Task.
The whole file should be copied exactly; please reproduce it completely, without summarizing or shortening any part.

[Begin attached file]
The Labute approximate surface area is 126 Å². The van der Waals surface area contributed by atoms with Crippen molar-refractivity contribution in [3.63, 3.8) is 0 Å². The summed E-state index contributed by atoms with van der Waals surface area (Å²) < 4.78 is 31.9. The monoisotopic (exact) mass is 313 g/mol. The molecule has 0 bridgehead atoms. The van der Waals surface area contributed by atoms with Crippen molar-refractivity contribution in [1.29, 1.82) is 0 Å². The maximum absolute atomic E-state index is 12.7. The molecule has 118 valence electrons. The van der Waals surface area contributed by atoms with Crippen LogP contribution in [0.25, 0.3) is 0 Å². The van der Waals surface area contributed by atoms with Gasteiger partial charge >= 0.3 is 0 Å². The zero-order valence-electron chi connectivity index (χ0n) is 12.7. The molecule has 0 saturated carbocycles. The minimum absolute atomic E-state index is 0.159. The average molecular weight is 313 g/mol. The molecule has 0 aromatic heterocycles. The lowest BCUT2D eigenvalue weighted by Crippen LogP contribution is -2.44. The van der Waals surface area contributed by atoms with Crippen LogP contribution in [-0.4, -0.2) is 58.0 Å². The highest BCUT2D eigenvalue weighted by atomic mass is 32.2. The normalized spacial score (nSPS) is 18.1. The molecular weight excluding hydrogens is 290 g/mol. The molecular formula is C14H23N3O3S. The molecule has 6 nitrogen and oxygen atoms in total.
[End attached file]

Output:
The Labute approximate surface area is 126 Å². The van der Waals surface area contributed by atoms with Crippen molar-refractivity contribution in [3.63, 3.8) is 0 Å². The summed E-state index contributed by atoms with van der Waals surface area (Å²) < 4.78 is 31.9. The monoisotopic (exact) mass is 313 g/mol. The molecule has 0 bridgehead atoms. The van der Waals surface area contributed by atoms with Crippen molar-refractivity contribution in [1.29, 1.82) is 0 Å². The maximum absolute atomic E-state index is 12.7. The molecule has 118 valence electrons. The van der Waals surface area contributed by atoms with Crippen LogP contribution in [0.25, 0.3) is 0 Å². The van der Waals surface area contributed by atoms with Gasteiger partial charge >= 0.3 is 0 Å². The zero-order valence-electron chi connectivity index (χ0n) is 12.7. The molecule has 0 saturated carbocycles. The minimum absolute atomic E-state index is 0.159. The average molecular weight is 313 g/mol. The molecule has 0 aromatic heterocycles. The lowest BCUT2D eigenvalue weighted by Crippen LogP contribution is -2.44. The van der Waals surface area contributed by atoms with Crippen LogP contribution in [-0.4, -0.2) is 58.0 Å². The highest BCUT2D eigenvalue weighted by atomic mass is 32.2. The normalized spacial score (nSPS) is 18.1. The molecular weight excluding hydrogens is 290 g/mol. The molecular formula is C14H23N3O3S. The molecule has 6 nitrogen and oxygen atoms in total.